The Epstein School is welcoming students back this month with a new logo, which communications director Coleen Lou said represents the institution’s fluidity in moving forward while remaining rooted in its heritage, symbolized by the blue Star of David in the logo’s center.

“The vision for the logo emphasizes the need to look forward as we move into the 21st century and reflects who we are as an organization,” Lou said.

The wheel forming the logo represents movement and Epstein’s continual change.

The logo was developed by Epstein’s marketing strategist, Tali Benjamin, and Head of School David Abusch-Magder with input from a survey provided to community members and from school parents who are marketing professionals.

“One of things we started to think about is who we are as a 21st century school, how we can be the best day school respective of our identity and how we teach as a process of continuous improvement,” Abusch-Magder said.

In creating the logo, Epstein leaders focused on the range of students at the school, how it strives to meet their needs and what it means to be Jewish as they continue to grow.

“Judaism will always be at the center and core of our students, but that doesn’t mean they are static or stuck in the past, but rather that they will use it to help guide them,” Abusch-Magder said. “I think we have captured that in our logo and hope that it resonates more with people at an initial glance as opposed to our previous graphic,” which looked like a cross between an E and the Hebrew letter shin.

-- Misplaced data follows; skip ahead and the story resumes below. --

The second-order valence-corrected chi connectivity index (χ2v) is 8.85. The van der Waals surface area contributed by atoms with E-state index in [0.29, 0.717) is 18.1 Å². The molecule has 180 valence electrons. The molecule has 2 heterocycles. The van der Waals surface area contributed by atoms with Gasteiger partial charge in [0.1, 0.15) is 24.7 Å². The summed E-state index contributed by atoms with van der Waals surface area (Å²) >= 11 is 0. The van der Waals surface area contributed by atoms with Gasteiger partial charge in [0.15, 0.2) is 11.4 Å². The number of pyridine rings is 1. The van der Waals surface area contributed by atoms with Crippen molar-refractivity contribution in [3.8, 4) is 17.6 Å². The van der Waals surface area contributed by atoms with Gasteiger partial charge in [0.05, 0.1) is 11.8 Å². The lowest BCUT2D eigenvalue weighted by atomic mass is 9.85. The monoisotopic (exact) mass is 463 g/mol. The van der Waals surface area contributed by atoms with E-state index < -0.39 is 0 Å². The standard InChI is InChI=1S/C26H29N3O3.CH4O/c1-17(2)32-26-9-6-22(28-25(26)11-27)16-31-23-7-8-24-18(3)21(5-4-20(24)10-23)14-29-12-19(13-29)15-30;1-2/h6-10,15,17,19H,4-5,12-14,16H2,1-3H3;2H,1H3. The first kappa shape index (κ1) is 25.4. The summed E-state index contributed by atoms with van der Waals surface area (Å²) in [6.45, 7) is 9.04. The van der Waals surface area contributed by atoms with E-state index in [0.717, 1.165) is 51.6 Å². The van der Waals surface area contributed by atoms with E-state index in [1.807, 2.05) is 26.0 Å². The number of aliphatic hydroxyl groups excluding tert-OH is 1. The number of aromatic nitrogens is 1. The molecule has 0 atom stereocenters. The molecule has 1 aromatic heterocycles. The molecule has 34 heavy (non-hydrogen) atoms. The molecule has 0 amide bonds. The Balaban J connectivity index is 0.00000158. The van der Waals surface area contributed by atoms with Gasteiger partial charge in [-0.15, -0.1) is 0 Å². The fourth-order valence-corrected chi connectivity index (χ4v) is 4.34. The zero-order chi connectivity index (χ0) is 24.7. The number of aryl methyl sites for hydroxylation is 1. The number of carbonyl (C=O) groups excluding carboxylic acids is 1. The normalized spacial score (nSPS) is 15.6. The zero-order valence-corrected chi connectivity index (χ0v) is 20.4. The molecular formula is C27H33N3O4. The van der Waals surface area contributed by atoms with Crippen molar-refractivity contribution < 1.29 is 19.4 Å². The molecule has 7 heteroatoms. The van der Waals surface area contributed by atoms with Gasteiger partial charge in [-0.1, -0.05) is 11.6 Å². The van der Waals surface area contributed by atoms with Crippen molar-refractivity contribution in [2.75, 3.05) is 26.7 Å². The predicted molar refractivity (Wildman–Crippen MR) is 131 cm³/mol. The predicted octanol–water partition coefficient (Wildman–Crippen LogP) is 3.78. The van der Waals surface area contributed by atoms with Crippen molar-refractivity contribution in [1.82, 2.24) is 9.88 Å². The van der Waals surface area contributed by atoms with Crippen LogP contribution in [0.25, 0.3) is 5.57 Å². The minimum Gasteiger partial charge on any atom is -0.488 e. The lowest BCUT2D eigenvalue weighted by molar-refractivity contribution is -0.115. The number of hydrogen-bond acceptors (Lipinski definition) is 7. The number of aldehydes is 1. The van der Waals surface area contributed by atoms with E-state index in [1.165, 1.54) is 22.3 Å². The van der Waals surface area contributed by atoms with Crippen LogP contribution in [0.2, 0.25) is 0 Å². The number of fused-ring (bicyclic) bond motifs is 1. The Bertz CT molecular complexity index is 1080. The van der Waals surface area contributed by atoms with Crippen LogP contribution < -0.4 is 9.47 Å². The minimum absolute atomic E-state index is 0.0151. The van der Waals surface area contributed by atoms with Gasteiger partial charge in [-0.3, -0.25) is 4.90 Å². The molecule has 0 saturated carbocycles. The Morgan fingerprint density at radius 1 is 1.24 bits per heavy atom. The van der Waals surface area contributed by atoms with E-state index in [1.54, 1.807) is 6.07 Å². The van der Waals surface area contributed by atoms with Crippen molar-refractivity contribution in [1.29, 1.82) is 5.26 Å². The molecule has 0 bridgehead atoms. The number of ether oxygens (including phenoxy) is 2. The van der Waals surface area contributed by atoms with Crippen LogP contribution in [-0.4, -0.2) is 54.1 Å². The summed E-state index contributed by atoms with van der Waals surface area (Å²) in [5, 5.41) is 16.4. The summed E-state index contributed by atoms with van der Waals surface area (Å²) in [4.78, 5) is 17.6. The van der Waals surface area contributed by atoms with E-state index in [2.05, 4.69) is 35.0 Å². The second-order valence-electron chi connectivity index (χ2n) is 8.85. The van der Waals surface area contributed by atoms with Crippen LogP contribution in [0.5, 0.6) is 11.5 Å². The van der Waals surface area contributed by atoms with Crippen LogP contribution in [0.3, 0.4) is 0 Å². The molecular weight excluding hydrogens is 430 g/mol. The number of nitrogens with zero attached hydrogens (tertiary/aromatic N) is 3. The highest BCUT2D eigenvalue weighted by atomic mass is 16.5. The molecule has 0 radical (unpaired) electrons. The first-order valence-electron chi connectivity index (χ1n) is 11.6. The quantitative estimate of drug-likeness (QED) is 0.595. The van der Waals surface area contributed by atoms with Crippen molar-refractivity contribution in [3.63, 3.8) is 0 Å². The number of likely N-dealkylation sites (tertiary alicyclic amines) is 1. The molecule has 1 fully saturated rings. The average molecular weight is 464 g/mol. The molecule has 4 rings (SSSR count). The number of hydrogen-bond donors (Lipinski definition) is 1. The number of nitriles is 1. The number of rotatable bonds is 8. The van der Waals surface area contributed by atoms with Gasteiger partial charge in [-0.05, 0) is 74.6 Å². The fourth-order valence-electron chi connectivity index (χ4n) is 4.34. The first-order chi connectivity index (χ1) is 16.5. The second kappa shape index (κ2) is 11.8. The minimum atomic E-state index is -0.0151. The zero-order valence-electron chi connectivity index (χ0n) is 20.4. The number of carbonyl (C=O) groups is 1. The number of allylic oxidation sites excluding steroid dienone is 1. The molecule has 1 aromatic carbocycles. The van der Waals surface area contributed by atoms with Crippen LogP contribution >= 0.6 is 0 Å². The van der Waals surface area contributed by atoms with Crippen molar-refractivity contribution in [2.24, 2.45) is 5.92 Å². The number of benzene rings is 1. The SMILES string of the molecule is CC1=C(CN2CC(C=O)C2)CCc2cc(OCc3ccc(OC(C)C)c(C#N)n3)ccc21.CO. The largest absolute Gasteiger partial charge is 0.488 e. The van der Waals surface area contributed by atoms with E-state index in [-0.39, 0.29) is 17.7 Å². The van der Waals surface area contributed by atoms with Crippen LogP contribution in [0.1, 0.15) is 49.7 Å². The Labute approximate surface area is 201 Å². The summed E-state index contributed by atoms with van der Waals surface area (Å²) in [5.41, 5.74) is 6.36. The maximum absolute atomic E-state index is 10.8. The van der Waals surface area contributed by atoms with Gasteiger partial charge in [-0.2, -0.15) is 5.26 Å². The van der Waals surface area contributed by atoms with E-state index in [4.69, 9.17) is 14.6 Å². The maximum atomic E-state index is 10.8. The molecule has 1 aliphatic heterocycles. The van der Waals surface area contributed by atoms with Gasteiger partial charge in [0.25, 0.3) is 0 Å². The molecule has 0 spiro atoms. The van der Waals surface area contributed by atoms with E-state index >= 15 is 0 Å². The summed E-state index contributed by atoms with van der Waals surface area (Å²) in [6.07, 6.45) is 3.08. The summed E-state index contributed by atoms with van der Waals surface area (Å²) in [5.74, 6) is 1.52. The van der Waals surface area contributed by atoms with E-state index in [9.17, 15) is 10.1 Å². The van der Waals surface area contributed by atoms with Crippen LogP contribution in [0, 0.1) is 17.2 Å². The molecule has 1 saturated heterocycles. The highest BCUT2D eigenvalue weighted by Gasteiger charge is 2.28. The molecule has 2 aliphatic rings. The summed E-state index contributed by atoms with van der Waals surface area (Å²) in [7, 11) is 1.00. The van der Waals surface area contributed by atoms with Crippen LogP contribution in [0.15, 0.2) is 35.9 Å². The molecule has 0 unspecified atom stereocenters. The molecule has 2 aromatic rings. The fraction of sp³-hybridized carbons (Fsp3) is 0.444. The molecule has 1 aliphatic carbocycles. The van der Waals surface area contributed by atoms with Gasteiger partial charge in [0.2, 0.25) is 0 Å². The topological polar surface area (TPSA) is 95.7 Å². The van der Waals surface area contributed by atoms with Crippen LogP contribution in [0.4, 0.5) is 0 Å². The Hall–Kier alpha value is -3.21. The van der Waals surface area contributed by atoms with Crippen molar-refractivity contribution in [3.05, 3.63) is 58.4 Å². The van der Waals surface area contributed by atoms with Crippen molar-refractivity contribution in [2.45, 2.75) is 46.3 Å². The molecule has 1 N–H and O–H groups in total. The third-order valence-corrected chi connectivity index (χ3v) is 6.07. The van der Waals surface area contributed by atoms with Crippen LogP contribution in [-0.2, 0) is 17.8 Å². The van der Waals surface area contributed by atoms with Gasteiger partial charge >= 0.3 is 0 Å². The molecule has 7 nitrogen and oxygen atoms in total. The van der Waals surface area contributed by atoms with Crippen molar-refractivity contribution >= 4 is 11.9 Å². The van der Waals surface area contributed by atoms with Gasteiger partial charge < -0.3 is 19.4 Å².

Abusch-Magder said the old logo didn’t match the school’s direction.

“The framework for the original logo was a box, and we didn’t want to be confined to that,” he said. “We are not an in-the-box school and tried to capture that in a more coherent and organized way.”

Although Epstein remains associated with the Conservative movement’s Solomon Schechter schools, although the Schechter name is not part of the new logo. Abusch-Magder said the Schechter organization has transformed into an affinity group that’s part of the Prizmah: Center for Jewish Day Schools, which was formed last year from the merger of the major national Jewish day school groups.

Despite maintaining their association with the organization, Abusch-Magder noted that the school’s identity was always connected to the Epstein school.

Although the Schechter association remains, Abusch-Magder said it has not been a strong part of the school’s identity. “No one really says I attend the Solomon Schechter school, but Epstein, and from a brand prospective, if you need to go complex, go complex on something that matters, such as how we educate our students. That’s the story we would like to tell the community and do so in a meaningful way.”

Abusch-Magder said that although Prizmah continues to support Epstein through professional development and conferences, Prizmah’s creation marked a national shift in Jewish education and often sparked denominational conversations on the experience of operating a Jewish day school in a small market.

Since its unveiling in July, the Epstein logo has fostered enthusiasm among faculty, parents and students. “I am excited where we are going as a school and as an institution,” Abusch-Magder said. “We are constantly considering what it means to be a Jew and citizen in the 21st century, but also what it means to educate in today’s era.”

He said he hopes the Epstein community will be proud of the logo for the next five, 10 or 15 years “and that we continue to grow and evolve alongside the community.”